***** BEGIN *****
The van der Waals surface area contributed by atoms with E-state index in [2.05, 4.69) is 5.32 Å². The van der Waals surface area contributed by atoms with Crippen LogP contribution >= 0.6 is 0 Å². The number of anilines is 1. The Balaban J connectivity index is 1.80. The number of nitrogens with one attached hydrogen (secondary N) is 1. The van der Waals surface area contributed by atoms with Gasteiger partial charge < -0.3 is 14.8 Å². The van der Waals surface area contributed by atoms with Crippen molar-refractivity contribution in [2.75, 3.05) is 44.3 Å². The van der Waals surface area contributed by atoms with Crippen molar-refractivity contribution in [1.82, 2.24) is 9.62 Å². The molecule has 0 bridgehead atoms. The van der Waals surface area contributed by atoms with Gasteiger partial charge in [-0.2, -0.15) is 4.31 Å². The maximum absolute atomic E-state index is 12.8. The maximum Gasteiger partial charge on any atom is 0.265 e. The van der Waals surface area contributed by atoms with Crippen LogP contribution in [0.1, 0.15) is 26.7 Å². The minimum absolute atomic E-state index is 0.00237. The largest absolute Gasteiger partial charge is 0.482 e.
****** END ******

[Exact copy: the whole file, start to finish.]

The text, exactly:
The van der Waals surface area contributed by atoms with E-state index in [2.05, 4.69) is 5.32 Å². The van der Waals surface area contributed by atoms with Crippen LogP contribution >= 0.6 is 0 Å². The number of anilines is 1. The Balaban J connectivity index is 1.80. The number of nitrogens with one attached hydrogen (secondary N) is 1. The van der Waals surface area contributed by atoms with Gasteiger partial charge < -0.3 is 14.8 Å². The van der Waals surface area contributed by atoms with Crippen molar-refractivity contribution in [2.75, 3.05) is 44.3 Å². The van der Waals surface area contributed by atoms with Crippen molar-refractivity contribution in [1.82, 2.24) is 9.62 Å². The molecule has 0 bridgehead atoms. The van der Waals surface area contributed by atoms with Gasteiger partial charge in [-0.2, -0.15) is 4.31 Å². The maximum absolute atomic E-state index is 12.8. The maximum Gasteiger partial charge on any atom is 0.265 e. The van der Waals surface area contributed by atoms with Crippen LogP contribution in [0.1, 0.15) is 26.7 Å². The minimum absolute atomic E-state index is 0.00237. The largest absolute Gasteiger partial charge is 0.482 e.